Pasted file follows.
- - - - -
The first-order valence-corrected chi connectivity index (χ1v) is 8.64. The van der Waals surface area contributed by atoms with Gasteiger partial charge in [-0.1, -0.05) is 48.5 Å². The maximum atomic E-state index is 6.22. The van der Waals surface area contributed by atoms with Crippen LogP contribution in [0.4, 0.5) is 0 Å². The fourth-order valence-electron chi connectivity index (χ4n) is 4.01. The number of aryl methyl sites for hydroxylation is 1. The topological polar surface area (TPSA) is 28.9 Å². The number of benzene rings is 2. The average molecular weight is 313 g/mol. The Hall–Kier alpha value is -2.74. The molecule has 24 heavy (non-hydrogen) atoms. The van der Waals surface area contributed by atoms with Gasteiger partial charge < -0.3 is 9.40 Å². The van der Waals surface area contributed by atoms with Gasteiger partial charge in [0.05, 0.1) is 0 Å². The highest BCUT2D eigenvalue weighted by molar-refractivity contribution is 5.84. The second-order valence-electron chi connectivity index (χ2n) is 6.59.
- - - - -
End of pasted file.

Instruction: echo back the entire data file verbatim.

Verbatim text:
The first-order valence-corrected chi connectivity index (χ1v) is 8.64. The van der Waals surface area contributed by atoms with Gasteiger partial charge in [-0.1, -0.05) is 48.5 Å². The maximum atomic E-state index is 6.22. The van der Waals surface area contributed by atoms with Crippen LogP contribution in [0.4, 0.5) is 0 Å². The fourth-order valence-electron chi connectivity index (χ4n) is 4.01. The number of aryl methyl sites for hydroxylation is 1. The topological polar surface area (TPSA) is 28.9 Å². The number of benzene rings is 2. The average molecular weight is 313 g/mol. The Hall–Kier alpha value is -2.74. The molecule has 24 heavy (non-hydrogen) atoms. The van der Waals surface area contributed by atoms with Gasteiger partial charge < -0.3 is 9.40 Å². The van der Waals surface area contributed by atoms with Gasteiger partial charge in [0.05, 0.1) is 0 Å². The highest BCUT2D eigenvalue weighted by molar-refractivity contribution is 5.84. The second-order valence-electron chi connectivity index (χ2n) is 6.59.